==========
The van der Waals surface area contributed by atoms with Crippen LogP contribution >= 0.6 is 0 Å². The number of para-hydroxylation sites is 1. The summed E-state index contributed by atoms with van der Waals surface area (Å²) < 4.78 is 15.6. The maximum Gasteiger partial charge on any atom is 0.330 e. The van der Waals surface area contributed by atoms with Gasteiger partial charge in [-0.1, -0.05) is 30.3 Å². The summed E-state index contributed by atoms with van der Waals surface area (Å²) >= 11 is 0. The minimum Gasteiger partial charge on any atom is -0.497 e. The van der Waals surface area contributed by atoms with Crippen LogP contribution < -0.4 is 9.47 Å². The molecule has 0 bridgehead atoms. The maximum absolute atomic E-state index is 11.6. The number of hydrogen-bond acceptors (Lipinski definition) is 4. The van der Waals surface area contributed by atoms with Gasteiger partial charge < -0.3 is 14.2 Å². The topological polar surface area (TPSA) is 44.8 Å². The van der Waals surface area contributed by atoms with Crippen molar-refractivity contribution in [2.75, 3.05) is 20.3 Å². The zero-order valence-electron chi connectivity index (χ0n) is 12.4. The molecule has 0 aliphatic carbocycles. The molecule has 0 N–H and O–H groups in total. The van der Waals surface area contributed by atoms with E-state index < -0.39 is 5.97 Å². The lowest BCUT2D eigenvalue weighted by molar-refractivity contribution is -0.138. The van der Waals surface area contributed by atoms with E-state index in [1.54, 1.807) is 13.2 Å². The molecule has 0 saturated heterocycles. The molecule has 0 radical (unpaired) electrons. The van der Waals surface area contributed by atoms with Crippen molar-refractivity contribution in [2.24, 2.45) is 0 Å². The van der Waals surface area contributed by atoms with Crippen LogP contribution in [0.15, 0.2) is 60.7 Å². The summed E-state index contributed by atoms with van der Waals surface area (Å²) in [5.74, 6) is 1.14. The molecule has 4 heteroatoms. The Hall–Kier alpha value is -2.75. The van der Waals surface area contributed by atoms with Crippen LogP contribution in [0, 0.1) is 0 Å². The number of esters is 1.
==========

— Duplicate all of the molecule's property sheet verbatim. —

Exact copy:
The van der Waals surface area contributed by atoms with Crippen LogP contribution >= 0.6 is 0 Å². The number of para-hydroxylation sites is 1. The summed E-state index contributed by atoms with van der Waals surface area (Å²) < 4.78 is 15.6. The maximum Gasteiger partial charge on any atom is 0.330 e. The van der Waals surface area contributed by atoms with Gasteiger partial charge in [-0.1, -0.05) is 30.3 Å². The summed E-state index contributed by atoms with van der Waals surface area (Å²) >= 11 is 0. The minimum Gasteiger partial charge on any atom is -0.497 e. The van der Waals surface area contributed by atoms with Crippen LogP contribution < -0.4 is 9.47 Å². The molecule has 0 bridgehead atoms. The maximum absolute atomic E-state index is 11.6. The number of hydrogen-bond acceptors (Lipinski definition) is 4. The van der Waals surface area contributed by atoms with Gasteiger partial charge < -0.3 is 14.2 Å². The topological polar surface area (TPSA) is 44.8 Å². The van der Waals surface area contributed by atoms with Crippen molar-refractivity contribution in [2.75, 3.05) is 20.3 Å². The zero-order valence-electron chi connectivity index (χ0n) is 12.4. The molecule has 0 aliphatic carbocycles. The molecule has 0 N–H and O–H groups in total. The van der Waals surface area contributed by atoms with E-state index < -0.39 is 5.97 Å². The lowest BCUT2D eigenvalue weighted by molar-refractivity contribution is -0.138. The van der Waals surface area contributed by atoms with E-state index in [1.54, 1.807) is 13.2 Å². The molecule has 0 saturated heterocycles. The molecule has 0 radical (unpaired) electrons. The van der Waals surface area contributed by atoms with Crippen molar-refractivity contribution in [2.24, 2.45) is 0 Å². The van der Waals surface area contributed by atoms with Crippen LogP contribution in [0.15, 0.2) is 60.7 Å². The summed E-state index contributed by atoms with van der Waals surface area (Å²) in [5.74, 6) is 1.14. The molecule has 4 heteroatoms. The Hall–Kier alpha value is -2.75. The van der Waals surface area contributed by atoms with Crippen LogP contribution in [0, 0.1) is 0 Å². The number of esters is 1.